By: Garland Davis
USS Constitution is a wooden hulled, three-masted Heavy Frigate of the United States Navy, named by President George Washington after the Constitution of the United States. Launched in 1797, Constitution was one of six original frigates authorized for construction by the Naval Act of 1794 and the third constructed. The frigates were designed to be the Navy’s capital ships, and were larger, more heavily built, and armed than standard frigates of the period. Constitution was built in Boston, Massachusetts at Edmund Hall’s shipyard. Her first duties with the newly formed United States Navy were to provide protection for American merchant shipping during the Quasi-War with France and to defeat the Barbary pirates in the First Barbary War.
She is most famous for her actions during the War of 1812 against the United Kingdom, when she captured numerous merchant ships and defeated the British warships: HMS Guerriere, HMS Java, HMS Pictou, HMS Cyane, and HMS Levant. The battle with Guerriere earned her the nickname “Old Ironsides” and the public adoration that repeatedly saved her from scrapping.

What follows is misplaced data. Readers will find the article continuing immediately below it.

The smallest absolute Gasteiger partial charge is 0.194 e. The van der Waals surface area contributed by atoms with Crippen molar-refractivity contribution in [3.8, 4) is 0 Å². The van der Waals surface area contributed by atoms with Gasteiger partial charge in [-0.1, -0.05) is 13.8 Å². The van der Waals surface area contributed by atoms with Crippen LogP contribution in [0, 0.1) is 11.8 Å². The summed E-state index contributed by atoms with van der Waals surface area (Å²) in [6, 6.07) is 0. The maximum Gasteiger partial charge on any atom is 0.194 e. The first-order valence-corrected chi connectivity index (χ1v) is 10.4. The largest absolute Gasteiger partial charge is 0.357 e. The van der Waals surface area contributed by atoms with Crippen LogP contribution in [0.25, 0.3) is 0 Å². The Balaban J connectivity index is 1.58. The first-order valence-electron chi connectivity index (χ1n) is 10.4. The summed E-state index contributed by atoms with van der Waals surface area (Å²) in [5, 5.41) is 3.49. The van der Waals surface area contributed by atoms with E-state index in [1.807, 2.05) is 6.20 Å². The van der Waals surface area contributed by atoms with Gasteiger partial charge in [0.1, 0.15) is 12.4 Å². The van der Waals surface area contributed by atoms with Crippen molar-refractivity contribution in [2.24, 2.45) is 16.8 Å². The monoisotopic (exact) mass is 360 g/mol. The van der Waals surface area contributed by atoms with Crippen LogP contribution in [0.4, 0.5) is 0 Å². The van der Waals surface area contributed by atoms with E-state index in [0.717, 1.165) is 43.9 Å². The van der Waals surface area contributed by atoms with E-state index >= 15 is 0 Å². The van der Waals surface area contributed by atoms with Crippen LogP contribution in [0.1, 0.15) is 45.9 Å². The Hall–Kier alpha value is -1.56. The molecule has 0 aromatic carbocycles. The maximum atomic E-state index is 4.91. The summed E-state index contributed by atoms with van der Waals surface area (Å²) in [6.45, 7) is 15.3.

She served as Flagship in Mediterranean and African Squadrons and circled the world in 1840. During the American Civil War, she served as a training ship for the IU.S. Naval Academy. She carried U.S. artwork and industrial displays to the Paris Exposition of 1878.
Retired from active service in 1881, Constitution served as a receiving ship in Norfolk Virginia. A national campaign to collect funds to save Constitution from scrapping and restore her was invigorated by Doctor and Poet Oliver Wendell Holmes’ poem “Old Ironsides.” His son Oliver Wendell Holmes Jr served as Chief Justice of the Supreme Court from 1902 until 1932.
Ay, tear her tattered ensign down!
Long has it waved on high,
And many an eye has danced to see
That banner in the sky;
Beneath it rung the battle shout,
And burst the cannon’s roar; —
The meteor of the ocean air
Shall sweep the clouds no more!
Her deck, once red with heroes’ blood
Where knelt the vanquished foe,
When winds were hurrying o’er the flood
And waves were white below,
No more shall feel the victor’s tread,
Or know the conquered knee; —
The harpies of the shore shall pluck
The eagle of the sea!
O, better that her shattered hulk
Should sink beneath the wave;
Her thunders shook the mighty deep,
And there should be her grave;
Nail to the mast her holy flag,
Set every thread-bare sail,
And give her to the god of storms, —
The lightning and the gale!
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A native of North Carolina, Garland Davis has lived in Hawaii since 1987. He always had a penchant for writing but did not seriously pursue it until recently. He is a graduate of Hawaii Pacific University, where he majored in Business Management. Garland is a thirty-year Navy retiree and service-connected Disabled Veteran.